NEW YORK - There is the so-called 1 percent. But then there's the 1/10,000th percent.
John Wooten, the University of Colorado All-American guard in the late 1950s, joined a select group of players here Tuesday night as he was officially inducted into the College Football Hall of Fame.
Since 1869 when the first college game was played, an estimated 4.92 million people have played the sport, but just 1,111 are members of the Hall, including the 14 players and three coaches inducted in this year's class, the 55th in the Hall's history. That makes Wooten one in just 10,000 to earn the distinction.
Wooten, one of CU's first two African-Americans to play varsity football (along with teammate Frank Clarke), lettered three years at offensive guard from 1956-58; he went on to become an all-pro player with the Cleveland Browns, where he blocked for the great Jim Brown. After football, he enjoyed a long administrative career in the professional ranks with the Dallas Cowboys, Philadelphia Eagles and Baltimore Ravens, as well as with National Football League office.
At a private reception honoring Wooten Monday night, co-sponsored by CU and the school's New York Alumni Association, several of the NFL's top brass dropped by, including Ray Anderson (executive vice president), Ron Hill (VP/operations) and David Coleman (director of officials).
"This is indeed a great honor," Wooten said prior to his induction at a press conference for all those set for induction; at the actual induction dinner, former Oklahoma State and Miami head coach Jimmy Johnson, one of three coaches voted into the Hall, read remarks for the entire class.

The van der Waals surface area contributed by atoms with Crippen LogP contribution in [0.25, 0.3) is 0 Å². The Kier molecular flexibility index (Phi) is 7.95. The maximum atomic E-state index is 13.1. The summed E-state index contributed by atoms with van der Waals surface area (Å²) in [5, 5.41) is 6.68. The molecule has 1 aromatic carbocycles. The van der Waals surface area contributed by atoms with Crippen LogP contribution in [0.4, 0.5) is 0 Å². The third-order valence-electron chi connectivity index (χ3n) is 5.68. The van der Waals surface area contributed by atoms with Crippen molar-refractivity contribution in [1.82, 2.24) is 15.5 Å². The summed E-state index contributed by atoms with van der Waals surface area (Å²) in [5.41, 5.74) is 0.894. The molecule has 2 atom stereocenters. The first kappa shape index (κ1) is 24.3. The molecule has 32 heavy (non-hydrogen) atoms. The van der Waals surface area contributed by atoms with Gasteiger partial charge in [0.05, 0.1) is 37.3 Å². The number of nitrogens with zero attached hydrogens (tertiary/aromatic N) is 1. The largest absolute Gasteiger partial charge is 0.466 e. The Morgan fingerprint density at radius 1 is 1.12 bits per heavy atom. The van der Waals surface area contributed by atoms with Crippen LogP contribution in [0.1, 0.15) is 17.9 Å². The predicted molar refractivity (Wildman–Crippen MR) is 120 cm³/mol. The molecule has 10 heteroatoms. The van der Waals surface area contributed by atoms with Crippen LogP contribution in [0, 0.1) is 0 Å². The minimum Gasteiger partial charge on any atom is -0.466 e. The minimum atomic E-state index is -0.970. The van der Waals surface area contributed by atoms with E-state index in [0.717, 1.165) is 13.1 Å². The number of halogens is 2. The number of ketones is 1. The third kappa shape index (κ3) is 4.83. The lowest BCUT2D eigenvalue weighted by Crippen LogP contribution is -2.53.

"As I look around the room, being an old scout for years with the Cowboys, Eagles and Ravens, I remember scouting many of these great players. And now to be honored with these men just brings back many of the great memories in my lifetime, including all those I had at the University of Colorado."
It was also a special evening for the state of Colorado, as Air Force's Scott Thomas and Colorado State's Greg Myers were also inducted.
Other members of the 2012 class included Charles Alexander (Louisiana State), Otis Armstrong (Purdue), Steve Bartkowski (California), Hal Bedsole (Southern California), Dave Casper (Notre Dame), Ty Detmer (BYU), Tommy Kramer (Rice), Art Monk (Syracuse), Jonathan Ogden (UCLA), Gabe Rivera (Texas Tech), Mark Simoneau (Kansas State) and coaches Phillip Fulmer (Tennessee) and R.C. Slocum (Texas A&M).
Also on Tuesday, the National Football Foundation honored five high school scholar-athletes at its annual chapter luncheon. Colorado freshman Jesse Hiss was one of the select five to be recognized for his academic and athletic accomplishments in high school.
"It's a really humbling experience, with over a million high school football players every year, and to be one of the top five picked is really a great honor," Hiss said. He was one of 13 players honored by the NFF's Sunflower Chapter. "This is a lot bigger than I imagined; I wasn't sure what to expect. To be introduced by Dick Vermeil, Archie Manning was here, and all these Hall of Fame coaches, this really was special."
A Business (Management) major and linebacker from Bonner Springs, Kan. (Basehor-Linwood High School), Hiss was accompanied on his first-ever trip to New York City by his parents, three siblings and his girlfriend. They stayed at the Waldorf Astoria Hotel and were treated to a performance Monday by the famous Rockettes.
"It's very fast-paced, seems densely populated with people living on top of each other," were his first impressions of the city. "But it's very cool, though."